April 20, 2011 – In March 2011, the Wisconsin Legislature’s Joint Committee for the Review of Administrative Rules, in an unusual step, suspended proposed Public Service Commission (PSC) rules for the uniform local regulation of wind power. This article summarizes the provisions of 2009 Wisconsin Act 40 limiting local control over wind energy systems, discusses the provisions of the draft PSC rules, and sketches out the current state/local scheme for the regulation of wind energy systems in Wisconsin.
A wind energy system is defined as “equipment and associated facilities that convert and then store or transfer energy from the wind into usable forms of energy.”1 Historically, the regulation of wind energy systems had been entirely a matter of local concern. In 1994, however, the Legislature limited the power of local governments to regulate wind energy systems by prohibiting any restriction that did not:
- preserve or protect the public health or safety;
- significantly increase the cost of the system or significantly decrease its efficiency; or
- allow for an alternative system of comparable cost and efficiency.
While one would reasonably have assumed that local governments could regulate wind energy systems by ordinance, the court of appeals in Eckers Brothers v. Calument County held that Calumet County’s wind energy ordinance was ultra vires and that “political subdivisions must rely on the facts of an individual situation to make case-by-case restrictions.”2 The court decided that the Legislature had already made the policy decision to favor wind energy and, therefore, that political subdivisions could only “assist” in effectuating that policy, through the issuance of conditional use permits.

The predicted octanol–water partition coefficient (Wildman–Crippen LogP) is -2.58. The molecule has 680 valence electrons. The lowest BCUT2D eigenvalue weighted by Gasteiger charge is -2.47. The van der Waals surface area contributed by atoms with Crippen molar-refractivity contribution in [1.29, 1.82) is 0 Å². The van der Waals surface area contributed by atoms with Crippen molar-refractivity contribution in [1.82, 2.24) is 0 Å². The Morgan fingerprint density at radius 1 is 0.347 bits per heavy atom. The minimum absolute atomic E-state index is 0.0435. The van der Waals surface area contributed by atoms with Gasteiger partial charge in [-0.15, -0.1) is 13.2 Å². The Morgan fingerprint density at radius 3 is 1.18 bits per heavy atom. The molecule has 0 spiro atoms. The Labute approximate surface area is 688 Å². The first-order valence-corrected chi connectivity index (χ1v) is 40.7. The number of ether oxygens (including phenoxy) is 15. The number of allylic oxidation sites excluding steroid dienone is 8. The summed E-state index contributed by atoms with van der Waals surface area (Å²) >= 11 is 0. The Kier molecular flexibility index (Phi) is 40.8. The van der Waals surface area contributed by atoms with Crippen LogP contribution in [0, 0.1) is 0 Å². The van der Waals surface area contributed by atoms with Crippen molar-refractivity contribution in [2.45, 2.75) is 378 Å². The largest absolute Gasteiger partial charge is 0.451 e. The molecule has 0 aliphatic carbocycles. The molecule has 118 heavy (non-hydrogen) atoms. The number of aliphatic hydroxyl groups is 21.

Local control over wind energy systems was further limited by 2009 Wisconsin Act 40. Effectively reversing Ecker Brothers,3 Act 40 requires that any political subdivision desiring to regulate wind energy systems must do so by ordinance.4 Act 40 also standardizes municipal procedures, provides for PSC review of local determinations, and requires that municipal regulations be no more restrictive than rules promulgated by the PSC. The PSC attempted to promulgate those rules late in 2010, but that effort was halted in March 2011, when the Legislature’s Joint Committee for the Review of Administrative Rules suspended proposed Wis. Admin. Code ch. PSC 128.5
2009 Wisconsin Act 40
Municipal procedures. Act 40 requires that any political subdivision desiring to regulate wind energy systems must do so by ordinance. The Act also limits the scope of such ordinances. It sets deadlines for action on permit applications, and requires a formal record of proceedings and written findings of fact supported by substantial evidence.6 Unsuccessful applicants may appeal local decisions to the PSC.7
PSC rules. Act 40 provides that the PSC rules shall:
- Specify the restrictions local governments may impose, and establish “setback requirements that provide reasonable protection from any health effects, including health effects from noise and shadow flicker associated with wind energy systems;”8 and